Meanwhile, Sergeant Foster was leading a small group to Burke's location and was summoned by Burke to provide extra firepower. Burke and company were convinced that they were under siege from a full-sized force instead of a few adamant skirmishers. As the Chinese retreated, Burke wrapped his field jacket around the Browning's hot barrel sleeve and tore the 31-pound weapon off its tripod. He wrapped the ammunition belt around his body and walked towards the trench, firing upon retreating soldiers. Naturally, Sergeant Foster and his men followed Burke. When Burke depleted his Browning ammunition, he used his .45 automatic and grenades to clear out bunkers. At Hill 200, Burke managed to kill over one-hundred men, decimate two mortar emplacements, and three machine-gun nests.
Burke also served during the Vietnam War. Lieutenant Colonel Lloyd L. "Scooter" Burke was the commander of the 2d Battalion, 16th Infantry. At Bien Hoa on 22 July 1965, Army Engineers bulldozed an area near the 2d Brigade's base camp and uncovered a Viet Cong sniper's position. Burke commandeered a helicopter and attempted to capture the VC as he fled.
The sniper shot down Burke's helicopter. MACV evacuated Burke to the United States as a result of his serious wounds, which he recounted in a letter to Major General Jonathan O. Seaman, Commanding General of the 1st Infantry Division: "A rundown of my wounds reveals a hole in my right ankle, [a] hole in my left foot, a chunk of meat out of the left calf about as big as your fist and a compound fracture of the left tibia. Moving up the body my left index finger is gone, [there is] a big gash in my left thumb, [and] a badly bruised left hand. A hole in my right cheek about as big as your thumb and about 1 inch deep. That piece severed the nerve in my cheek causing the right part of my upper lip to be dead. [I have] superficial shrapnel holes in the face, head, arms, and chest. I'm told the flax [flak] jacket saved my life. It's pretty well chewed up."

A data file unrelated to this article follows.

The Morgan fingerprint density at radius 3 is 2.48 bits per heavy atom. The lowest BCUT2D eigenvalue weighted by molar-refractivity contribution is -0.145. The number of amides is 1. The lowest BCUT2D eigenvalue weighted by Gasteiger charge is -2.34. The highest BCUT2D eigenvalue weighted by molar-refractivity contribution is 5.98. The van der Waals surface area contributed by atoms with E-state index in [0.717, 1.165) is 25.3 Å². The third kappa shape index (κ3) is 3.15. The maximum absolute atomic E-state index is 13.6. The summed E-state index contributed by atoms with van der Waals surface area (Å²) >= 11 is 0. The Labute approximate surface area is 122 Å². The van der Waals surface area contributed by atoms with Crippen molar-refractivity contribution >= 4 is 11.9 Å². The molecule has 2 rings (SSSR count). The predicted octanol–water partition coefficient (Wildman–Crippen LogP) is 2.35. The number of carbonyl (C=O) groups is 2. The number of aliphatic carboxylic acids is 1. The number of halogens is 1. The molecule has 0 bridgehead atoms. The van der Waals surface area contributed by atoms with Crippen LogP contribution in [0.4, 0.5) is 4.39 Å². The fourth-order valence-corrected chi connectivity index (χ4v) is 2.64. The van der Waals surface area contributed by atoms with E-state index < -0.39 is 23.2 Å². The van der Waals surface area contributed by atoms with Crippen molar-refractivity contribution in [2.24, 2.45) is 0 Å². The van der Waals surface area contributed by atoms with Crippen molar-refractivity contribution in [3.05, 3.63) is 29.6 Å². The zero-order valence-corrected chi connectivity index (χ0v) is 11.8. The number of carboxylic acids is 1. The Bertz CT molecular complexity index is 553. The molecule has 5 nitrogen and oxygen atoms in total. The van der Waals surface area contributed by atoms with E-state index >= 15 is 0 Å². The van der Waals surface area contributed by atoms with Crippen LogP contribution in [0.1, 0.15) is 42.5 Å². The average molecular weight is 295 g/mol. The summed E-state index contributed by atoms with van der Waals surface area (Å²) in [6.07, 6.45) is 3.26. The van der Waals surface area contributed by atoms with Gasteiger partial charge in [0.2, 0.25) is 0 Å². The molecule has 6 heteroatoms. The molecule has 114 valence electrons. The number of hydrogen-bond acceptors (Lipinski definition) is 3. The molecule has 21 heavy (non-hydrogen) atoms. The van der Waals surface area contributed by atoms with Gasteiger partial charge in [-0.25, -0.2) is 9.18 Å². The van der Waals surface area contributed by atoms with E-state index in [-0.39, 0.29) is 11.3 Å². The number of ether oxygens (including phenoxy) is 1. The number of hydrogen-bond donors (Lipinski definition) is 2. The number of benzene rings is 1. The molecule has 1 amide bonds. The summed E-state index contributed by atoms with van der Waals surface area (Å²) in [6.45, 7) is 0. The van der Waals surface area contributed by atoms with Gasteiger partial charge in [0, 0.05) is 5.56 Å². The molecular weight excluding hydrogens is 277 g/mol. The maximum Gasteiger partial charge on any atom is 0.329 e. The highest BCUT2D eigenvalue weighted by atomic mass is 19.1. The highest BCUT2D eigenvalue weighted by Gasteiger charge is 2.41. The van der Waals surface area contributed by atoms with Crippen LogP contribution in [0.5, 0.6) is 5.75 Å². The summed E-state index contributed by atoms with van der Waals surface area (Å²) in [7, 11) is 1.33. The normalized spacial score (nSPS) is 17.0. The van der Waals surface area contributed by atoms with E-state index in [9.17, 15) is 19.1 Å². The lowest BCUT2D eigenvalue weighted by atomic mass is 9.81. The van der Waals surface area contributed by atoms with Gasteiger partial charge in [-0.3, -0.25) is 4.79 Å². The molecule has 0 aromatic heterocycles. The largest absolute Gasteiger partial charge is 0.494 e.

Lieutenant Colonel Richard P. Clark, Jr., U.S. Army Transportation Corps, served as Chief, Movements Branch, Transportation Division, J-4, MACV, from June 1965 to May 1966. On 24 July 1965, Clark made this entry in his diary: "Scooter Burke was wounded today. [Burke was actually wounded on 22 July] He's a Medal of Honor winner from Korea, in 1951. I've known him for a long time, and he's just crazy enough to get himself killed. It's a real good thing he got wounded and is being evacuated, because he takes such needless risks that sooner or later he would have been killed. He had no business being where he was and doing what he was doing when he got wounded. That's lieutenant's work."
After the Wars
After the Vietnam War, Burke served in Germany. He also served as the U.S. Army's liaison to the United States House of Representatives for 11 years. Burke retired from the U.S. Army in 1978, with the rank of full Colonel, after serving thirty-five years and in three wars.